Sure.. Knowledge is power. But knowledge isn't all thats needed today.
                          But it sure helps you think for yourself, and others to get some clarity.
                          I always try to learn from both elder and young people, and learn them. But sometimes I, unknowingly, drop too heavy words on their heads for them to comprehend (books sometimes do that to me). Thing is, I reckon, that people are still too unquestioning about the world today. People are mostly lazy when they say "these/those people" are to blame for this and that, or victimize themselves, and those around them with outrageous conspiracy theories. Do we need a second enlightenment period? If so. How would it look like? Or come into being?

                          Harvey says he is a straight up marxist. I disagree, to some extent, on Marx's 'revolution'. That most social models are really evolutionary in character. Sure revolutions do happen, but they go out of fashion or become untenable in the end. From 'The Aton' to 'Communism' and then 'Neoliberalism'. I agree with Wallerstein that globalism is at it's deathbed, at least the ability of america to persue its agenda.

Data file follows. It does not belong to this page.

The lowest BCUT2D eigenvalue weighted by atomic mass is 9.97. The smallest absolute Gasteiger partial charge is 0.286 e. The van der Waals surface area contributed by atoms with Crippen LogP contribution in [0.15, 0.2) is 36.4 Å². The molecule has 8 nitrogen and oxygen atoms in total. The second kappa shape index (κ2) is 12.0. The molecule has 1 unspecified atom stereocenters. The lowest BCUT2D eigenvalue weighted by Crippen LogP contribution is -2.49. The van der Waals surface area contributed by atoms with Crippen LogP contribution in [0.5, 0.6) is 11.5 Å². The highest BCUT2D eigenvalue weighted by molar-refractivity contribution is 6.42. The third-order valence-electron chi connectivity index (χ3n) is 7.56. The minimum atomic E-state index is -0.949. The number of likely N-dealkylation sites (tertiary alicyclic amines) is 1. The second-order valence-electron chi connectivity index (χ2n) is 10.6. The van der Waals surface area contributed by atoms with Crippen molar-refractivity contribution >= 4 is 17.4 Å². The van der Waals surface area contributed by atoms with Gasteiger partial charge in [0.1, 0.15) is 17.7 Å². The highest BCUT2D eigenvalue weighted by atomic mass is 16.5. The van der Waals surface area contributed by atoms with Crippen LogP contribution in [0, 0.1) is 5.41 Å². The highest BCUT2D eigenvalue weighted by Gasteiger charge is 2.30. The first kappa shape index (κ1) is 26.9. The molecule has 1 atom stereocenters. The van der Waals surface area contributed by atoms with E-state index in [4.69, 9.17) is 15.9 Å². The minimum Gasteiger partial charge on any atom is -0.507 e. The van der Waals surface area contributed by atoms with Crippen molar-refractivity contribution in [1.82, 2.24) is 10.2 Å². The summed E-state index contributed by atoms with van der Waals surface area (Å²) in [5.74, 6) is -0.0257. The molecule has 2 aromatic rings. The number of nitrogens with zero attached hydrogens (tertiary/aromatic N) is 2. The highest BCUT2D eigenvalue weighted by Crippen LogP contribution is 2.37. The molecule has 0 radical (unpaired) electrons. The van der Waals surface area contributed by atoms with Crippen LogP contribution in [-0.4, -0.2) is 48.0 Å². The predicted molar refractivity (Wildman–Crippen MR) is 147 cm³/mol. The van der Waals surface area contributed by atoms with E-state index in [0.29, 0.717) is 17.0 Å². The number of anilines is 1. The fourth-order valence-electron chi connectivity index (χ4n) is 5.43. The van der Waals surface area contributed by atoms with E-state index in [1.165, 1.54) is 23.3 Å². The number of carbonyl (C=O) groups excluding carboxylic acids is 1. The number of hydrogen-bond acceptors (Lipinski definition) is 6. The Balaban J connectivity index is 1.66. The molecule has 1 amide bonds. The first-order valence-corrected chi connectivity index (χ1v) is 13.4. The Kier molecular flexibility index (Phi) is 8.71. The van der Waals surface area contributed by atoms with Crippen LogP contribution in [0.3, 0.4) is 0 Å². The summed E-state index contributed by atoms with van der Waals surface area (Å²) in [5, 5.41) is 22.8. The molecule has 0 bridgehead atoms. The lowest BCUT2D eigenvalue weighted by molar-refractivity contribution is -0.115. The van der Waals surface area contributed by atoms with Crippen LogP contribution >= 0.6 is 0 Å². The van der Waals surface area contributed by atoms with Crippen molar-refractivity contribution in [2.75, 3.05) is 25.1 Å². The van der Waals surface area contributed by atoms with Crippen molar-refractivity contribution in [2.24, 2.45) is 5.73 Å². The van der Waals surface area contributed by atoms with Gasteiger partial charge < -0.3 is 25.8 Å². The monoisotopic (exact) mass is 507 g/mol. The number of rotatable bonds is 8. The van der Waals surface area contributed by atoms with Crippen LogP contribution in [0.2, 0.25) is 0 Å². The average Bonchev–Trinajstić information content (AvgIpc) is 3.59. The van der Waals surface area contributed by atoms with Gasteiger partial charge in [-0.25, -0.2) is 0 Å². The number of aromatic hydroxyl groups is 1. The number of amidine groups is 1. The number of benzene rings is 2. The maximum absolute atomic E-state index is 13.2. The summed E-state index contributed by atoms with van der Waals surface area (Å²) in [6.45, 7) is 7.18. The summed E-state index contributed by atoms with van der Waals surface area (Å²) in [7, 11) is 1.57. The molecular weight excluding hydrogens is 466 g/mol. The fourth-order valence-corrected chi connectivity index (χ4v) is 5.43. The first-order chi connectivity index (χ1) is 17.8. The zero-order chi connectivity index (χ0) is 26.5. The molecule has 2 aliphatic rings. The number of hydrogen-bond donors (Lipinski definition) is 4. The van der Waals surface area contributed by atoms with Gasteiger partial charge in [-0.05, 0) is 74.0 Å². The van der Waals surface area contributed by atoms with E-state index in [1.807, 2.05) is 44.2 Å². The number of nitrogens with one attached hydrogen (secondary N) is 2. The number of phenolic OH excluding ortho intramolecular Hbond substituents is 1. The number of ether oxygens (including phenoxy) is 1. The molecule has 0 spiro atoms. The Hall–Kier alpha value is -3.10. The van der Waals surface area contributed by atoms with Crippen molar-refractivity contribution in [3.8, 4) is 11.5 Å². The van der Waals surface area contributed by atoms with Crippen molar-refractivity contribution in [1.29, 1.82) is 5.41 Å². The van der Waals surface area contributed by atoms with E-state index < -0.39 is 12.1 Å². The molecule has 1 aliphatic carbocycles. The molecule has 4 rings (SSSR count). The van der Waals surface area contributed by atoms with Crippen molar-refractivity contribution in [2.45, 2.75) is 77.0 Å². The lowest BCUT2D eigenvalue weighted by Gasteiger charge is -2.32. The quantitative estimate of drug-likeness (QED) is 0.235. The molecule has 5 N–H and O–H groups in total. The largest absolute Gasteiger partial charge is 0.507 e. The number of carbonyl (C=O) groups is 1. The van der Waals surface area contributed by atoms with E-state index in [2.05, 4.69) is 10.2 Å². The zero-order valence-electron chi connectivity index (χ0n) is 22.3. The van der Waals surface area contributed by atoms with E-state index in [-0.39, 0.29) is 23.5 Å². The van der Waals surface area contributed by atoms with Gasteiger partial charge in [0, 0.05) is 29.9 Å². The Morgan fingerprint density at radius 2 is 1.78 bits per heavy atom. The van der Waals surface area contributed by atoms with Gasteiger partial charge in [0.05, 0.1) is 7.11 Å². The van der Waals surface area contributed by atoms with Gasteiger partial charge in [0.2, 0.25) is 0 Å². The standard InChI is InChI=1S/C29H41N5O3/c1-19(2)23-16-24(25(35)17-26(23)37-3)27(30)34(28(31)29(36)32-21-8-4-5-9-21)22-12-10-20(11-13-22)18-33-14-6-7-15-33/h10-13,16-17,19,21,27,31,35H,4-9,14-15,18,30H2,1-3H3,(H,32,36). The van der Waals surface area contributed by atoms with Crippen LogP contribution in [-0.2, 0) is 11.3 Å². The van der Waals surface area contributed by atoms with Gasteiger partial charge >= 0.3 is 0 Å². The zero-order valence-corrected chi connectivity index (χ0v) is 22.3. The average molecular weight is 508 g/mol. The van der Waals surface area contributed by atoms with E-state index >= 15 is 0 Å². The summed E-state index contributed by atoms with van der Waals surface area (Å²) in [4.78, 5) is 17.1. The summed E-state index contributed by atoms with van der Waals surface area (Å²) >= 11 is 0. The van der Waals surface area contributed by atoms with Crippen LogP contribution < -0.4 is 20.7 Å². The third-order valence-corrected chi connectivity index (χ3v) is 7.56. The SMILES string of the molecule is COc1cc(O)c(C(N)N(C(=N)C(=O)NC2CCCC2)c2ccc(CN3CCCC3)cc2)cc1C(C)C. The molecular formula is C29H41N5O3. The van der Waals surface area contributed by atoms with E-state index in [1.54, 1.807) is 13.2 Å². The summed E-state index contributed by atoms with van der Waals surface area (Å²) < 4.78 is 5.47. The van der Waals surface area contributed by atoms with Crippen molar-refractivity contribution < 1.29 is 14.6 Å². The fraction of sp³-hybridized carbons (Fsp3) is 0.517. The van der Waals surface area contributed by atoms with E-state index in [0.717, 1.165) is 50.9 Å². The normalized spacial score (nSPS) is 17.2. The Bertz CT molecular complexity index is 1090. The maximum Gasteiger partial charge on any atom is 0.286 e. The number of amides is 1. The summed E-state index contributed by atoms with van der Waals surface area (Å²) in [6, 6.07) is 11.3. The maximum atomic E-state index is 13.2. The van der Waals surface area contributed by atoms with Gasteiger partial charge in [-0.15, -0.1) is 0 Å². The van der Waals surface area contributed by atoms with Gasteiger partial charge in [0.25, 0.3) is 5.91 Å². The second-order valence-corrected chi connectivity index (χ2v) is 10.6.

Hollywood pressured our minister of justice, via WTO, to go after a torrent site called "Pirate Bay". Many party officials have shown a rabid dislike towards this sort of disregard of internal politics and law from America. Many honest businesses where hurt in the process.
                          *Surprising?*

                          Some kind of Nationalism is also rising up. But whether it is a "positive nationalism" or a negative one I can't say? If there can be such things.

                          Sad to say this, but 'marxism' is too fundamentalist I think. Not to say that I don't read stuff written by Marxists or agree with most of their analysis.

                          Comment


                          • #14
                            Marxism seems to suffer from a kind of split personality, and asking someone like Harvey to pin down his own position doesn't clarify anything. On one hand you have ideological Marxists--people who think his basic analysis or criticism is accurate. On the other are the dogmatic Marxists, who are true believers in the entire analysis.